The Hodags started the third quarter cold, and Everest drew even at the end of three. The Evergreens held leads of 33-32, 35-33, and 37-35 prior to the final stretch.
"It was hard for me to focus on the task at hand. It was tough for them to focus on the task at hand. I thought they did a good job of staying focused despite all of the distractions," Lemmens said.
Kent Mathews chipped in thirteen points for Rhinelander, and Ryan Dart had eight. Kyle Kurtenbach led Everest with 12.
Fortunately, Reinthaler's hard fall seems like it will have minor effects going forward.
"He got his legs taken out from under him, and he bumped his head pretty hard," Lemmens said. "I think he's okay. We're going to continue to monitor him, but he should be good."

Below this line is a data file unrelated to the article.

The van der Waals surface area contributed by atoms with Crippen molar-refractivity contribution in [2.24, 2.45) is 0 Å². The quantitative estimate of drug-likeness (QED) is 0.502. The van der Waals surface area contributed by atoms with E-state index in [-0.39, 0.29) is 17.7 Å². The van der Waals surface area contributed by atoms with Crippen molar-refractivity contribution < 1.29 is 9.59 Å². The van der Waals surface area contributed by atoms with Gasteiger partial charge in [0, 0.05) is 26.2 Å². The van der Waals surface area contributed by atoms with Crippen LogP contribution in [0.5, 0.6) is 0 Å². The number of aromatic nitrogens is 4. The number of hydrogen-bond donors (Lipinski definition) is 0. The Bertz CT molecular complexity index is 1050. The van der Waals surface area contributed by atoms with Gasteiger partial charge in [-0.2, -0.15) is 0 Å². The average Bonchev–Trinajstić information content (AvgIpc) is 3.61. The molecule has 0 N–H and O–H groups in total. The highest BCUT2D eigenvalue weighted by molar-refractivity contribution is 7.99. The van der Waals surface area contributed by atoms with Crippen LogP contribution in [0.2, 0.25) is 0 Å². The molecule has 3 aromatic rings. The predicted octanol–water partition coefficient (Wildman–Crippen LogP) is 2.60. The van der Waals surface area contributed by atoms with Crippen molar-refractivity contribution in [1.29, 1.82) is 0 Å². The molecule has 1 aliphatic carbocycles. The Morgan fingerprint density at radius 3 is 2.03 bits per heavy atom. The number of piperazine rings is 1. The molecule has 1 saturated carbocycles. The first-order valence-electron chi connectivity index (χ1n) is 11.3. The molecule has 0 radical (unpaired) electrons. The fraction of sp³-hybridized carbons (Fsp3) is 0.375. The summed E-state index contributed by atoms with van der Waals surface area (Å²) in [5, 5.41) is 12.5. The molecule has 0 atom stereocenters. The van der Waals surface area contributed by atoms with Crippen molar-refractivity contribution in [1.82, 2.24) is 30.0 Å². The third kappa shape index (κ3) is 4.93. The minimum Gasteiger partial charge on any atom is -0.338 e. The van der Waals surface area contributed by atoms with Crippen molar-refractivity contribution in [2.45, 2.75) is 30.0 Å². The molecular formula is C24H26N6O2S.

The matchup was the last regular-season contest for both teams. In the WIAA postseason, the #1 seed Hodags await the winner of #4 Mosinee and #5 Medford on Tuesday. Rhinelander will host the victor on Friday evening.
Lemmens will use the week to focus on what his team needs to do.
"I think we could have done things better. Offensively, I didn't think our movement was crisp or purposeful as much as it should be. Defensively, keeping guys in front is going to be a big thing that we work on," he said.
Hear the game's audio play-by-play archive on HodagSports.com by hovering over the "Home" dropdown menu and selecting "Play-by-Play Audio Archives".
ST. GERMAIN - A school bus doesn't feature a lot of amenities. Seats, windows, and that's about it. But a company out of St. Germain thinks buses, and other big vehicles, make the perfect kitchens.
Caged Crow Fabrication is owned by Josh Romaker. He moved to the Northwoods about three years ago. Around the same time a woman in Madison approached him to help refurbish an old camper. He decided to make it into a food truck instead.
"We took on the challenge and that first build was featured on US Today and some magazines and our phone just started ringing. We've got them in Denver, Salt Lake City, New Jersey," said Romaker.